Outlets in Fire-Rated Walls
One thing for electrical and RCDD designers to look out for are outlets located in fire-rated walls. Generally, you find fire-rated walls around stairwells, elevators and elevator equipment rooms, and they also separate sections of a building that are different occupancy ratings. To know for sure, one should reference the Life Safety Plans usually issued by the architect.
For electrical and low-voltage outlets located in fire-rated walls, some sort of fire-rating material needs to be added to the back of the box to maintain the integrity of the wall. Fortunately, Underwriters Laboratory (UL) certifies products for what it calls “membrane penetrations” of fire-resistance rated wall assemblies. There are three types of material technologies: putty pads, insert pads, and gaskets. From a UL publication on the subject:
Putty pads are putty like products installed on the outer surfaces of an electrical box prior to installation in the gypsum board membrane on the wall. Insert pads are for installation on the inside back surface of the box. Finally, gaskets are for installation under the cover plate of the box. These later two products may be installed after the gypsum membrane is in place. Each of these products are Classified for use in specific types of fire resistive designs when installed in accordance with the details provided in each Classification.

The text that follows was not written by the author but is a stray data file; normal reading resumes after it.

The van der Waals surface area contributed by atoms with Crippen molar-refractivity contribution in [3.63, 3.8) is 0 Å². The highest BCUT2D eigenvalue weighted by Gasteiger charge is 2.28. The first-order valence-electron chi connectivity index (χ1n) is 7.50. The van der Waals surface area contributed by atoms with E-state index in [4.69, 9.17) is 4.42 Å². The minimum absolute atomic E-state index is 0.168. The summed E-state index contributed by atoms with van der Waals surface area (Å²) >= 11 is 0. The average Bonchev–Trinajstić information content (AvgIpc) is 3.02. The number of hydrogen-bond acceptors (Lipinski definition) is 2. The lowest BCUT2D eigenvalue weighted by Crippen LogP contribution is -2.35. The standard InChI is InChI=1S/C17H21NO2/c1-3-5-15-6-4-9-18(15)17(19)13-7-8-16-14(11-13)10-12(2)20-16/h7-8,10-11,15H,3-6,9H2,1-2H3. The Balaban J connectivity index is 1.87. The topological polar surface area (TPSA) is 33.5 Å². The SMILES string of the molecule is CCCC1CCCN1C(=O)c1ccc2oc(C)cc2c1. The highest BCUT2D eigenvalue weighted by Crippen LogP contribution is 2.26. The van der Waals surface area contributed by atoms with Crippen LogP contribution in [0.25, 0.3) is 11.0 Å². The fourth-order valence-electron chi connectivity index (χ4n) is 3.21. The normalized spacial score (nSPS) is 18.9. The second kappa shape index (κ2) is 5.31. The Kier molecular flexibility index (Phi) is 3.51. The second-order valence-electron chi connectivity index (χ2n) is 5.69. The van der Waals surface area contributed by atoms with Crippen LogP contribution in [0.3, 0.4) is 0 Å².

To find available manufacturers and products, you can search the UL database.
Search for QCSN under UL Category Code.
More from the UL publication:
The information in each Classification includes
1. the model numbers covered,
2. the type and size of electrical box covered,
3. a description of the fire-resistance rated wall assemblies covered,
4. the specific method for the installation of the product,
5. the type of cover plate covered, and
6. the required spacing between boxes on opposite sides of the wall.
As practical and informed designers, we can make sure we specify these products in the appropriate section, require these outlet locations be shown and identified on the shop drawings, and make site observations during construction to double-check their installation.